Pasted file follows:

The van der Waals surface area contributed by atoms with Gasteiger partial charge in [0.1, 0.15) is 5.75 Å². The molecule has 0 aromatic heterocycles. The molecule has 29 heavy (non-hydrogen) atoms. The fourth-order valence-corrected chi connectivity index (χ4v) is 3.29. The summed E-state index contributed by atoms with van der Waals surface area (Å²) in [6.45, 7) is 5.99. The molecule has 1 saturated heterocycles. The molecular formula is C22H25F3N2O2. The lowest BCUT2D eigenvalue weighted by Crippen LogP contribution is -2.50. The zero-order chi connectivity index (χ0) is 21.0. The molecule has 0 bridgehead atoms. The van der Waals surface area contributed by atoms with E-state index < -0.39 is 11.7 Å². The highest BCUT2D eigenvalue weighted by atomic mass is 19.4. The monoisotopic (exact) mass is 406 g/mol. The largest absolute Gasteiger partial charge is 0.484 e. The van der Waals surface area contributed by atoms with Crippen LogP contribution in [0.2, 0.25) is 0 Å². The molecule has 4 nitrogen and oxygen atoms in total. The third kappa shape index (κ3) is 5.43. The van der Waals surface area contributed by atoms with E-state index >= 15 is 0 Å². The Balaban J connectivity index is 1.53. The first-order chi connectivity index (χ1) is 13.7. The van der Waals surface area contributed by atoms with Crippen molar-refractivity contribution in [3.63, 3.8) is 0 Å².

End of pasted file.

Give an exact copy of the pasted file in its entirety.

The van der Waals surface area contributed by atoms with Gasteiger partial charge in [0.1, 0.15) is 5.75 Å². The molecule has 0 aromatic heterocycles. The molecule has 29 heavy (non-hydrogen) atoms. The fourth-order valence-corrected chi connectivity index (χ4v) is 3.29. The summed E-state index contributed by atoms with van der Waals surface area (Å²) in [6.45, 7) is 5.99. The molecule has 1 saturated heterocycles. The molecular formula is C22H25F3N2O2. The lowest BCUT2D eigenvalue weighted by Crippen LogP contribution is -2.50. The zero-order chi connectivity index (χ0) is 21.0. The molecule has 0 bridgehead atoms. The van der Waals surface area contributed by atoms with E-state index < -0.39 is 11.7 Å². The highest BCUT2D eigenvalue weighted by atomic mass is 19.4. The monoisotopic (exact) mass is 406 g/mol. The largest absolute Gasteiger partial charge is 0.484 e. The van der Waals surface area contributed by atoms with Crippen LogP contribution in [0.2, 0.25) is 0 Å². The molecule has 4 nitrogen and oxygen atoms in total. The third kappa shape index (κ3) is 5.43. The van der Waals surface area contributed by atoms with E-state index >= 15 is 0 Å². The Balaban J connectivity index is 1.53. The first-order chi connectivity index (χ1) is 13.7. The van der Waals surface area contributed by atoms with Crippen molar-refractivity contribution in [3.63, 3.8) is 0 Å².